Honda Canada Inc. reports it will be introducing a 2006 Civic Hybrid model this fall, featuring the "New Honda Hybrid System" for better engine performance and increased fuel economy than the current powertrain. Honda dealers in Canada will carry the Civic Hybrid later this year.
The New Honda Hybrid system involves a three-stage i-VTEC (intelligent variable valve timing and lift electronic control) engine that offers three stages of valve timing (low rpm, high rpm and cylinder idle mode) and a more compact and efficient Honda Integrated Motor Assist system.
The i-VTEC engine employs three hydraulic pathways to couple and uncouple five rocker-arm assemblies, providing three stages of valve control depending on the driving conditions to achieve a combination of responsive driving and fuel economy. During deceleration, when the cylinders are idle, combustion in all four cylinders is halted and the cylinders are sealed shut, reducing pumping losses caused by engine aspiration for a 10 per cent improvement in recovery of braking energy compared to the current model.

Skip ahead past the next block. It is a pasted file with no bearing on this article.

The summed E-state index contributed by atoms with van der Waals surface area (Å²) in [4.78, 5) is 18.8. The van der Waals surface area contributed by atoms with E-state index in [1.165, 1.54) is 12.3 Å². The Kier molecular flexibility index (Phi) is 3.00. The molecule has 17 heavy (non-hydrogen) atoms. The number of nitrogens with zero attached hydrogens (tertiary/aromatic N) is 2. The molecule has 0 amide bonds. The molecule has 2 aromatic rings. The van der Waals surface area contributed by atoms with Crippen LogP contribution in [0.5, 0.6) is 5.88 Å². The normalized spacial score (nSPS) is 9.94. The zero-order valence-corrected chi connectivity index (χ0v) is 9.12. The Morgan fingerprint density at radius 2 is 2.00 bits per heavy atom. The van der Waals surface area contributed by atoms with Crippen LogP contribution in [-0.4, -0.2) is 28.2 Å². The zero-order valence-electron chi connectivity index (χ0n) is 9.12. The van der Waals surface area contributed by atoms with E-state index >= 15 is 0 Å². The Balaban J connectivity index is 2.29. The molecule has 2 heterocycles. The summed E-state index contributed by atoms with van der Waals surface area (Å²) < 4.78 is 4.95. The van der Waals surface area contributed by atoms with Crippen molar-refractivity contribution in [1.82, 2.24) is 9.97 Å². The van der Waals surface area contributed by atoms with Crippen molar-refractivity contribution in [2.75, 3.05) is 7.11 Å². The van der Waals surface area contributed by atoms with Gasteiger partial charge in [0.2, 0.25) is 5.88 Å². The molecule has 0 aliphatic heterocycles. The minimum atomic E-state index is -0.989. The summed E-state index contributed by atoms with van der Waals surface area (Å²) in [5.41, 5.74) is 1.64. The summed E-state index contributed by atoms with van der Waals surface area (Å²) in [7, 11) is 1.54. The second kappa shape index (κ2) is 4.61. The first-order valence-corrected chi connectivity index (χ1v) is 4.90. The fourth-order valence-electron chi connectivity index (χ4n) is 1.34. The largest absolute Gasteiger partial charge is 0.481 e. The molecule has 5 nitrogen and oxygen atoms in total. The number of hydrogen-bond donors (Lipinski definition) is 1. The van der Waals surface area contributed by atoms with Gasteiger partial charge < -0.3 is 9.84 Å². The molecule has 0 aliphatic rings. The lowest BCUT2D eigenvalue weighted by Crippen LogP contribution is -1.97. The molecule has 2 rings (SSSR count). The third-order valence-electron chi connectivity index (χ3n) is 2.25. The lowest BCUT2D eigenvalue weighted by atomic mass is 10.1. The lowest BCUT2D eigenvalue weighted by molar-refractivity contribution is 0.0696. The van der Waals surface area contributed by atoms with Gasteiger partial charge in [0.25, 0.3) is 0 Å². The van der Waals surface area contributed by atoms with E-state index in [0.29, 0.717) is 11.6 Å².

Honda reports it has achieved friction reductions, too, including using aluminum diecast pistons for low thermal expansion to lessen friction under high-temperature conditions, ion-plated piston rings, and cylinder wall plateau-honing for a smoother surface.
Honda's independently developed electric motor employs coils with high-density windings and high-performance magnets to attain output 1.5 times that of the current model while maintaining the same size. The inverter used to control motor speed - also independently developed and manufactured by Honda - is integrated with the motor's electronic control unit (ECU) for more precise digital control, contributing to even greater motor efficiency and fuel economy. Battery output has been increased by around 30 per cent over the current model, while a more compact, custom-designed battery storage box offers increased cooling performance and vibration resistance for enhanced long-term reliability.
Dynamic, regenerative hydraulic braking controls the brakes according to the amount of brake regeneration, to maximize braking regeneration and smooth deceleration in conformance to brake-pedal pressure.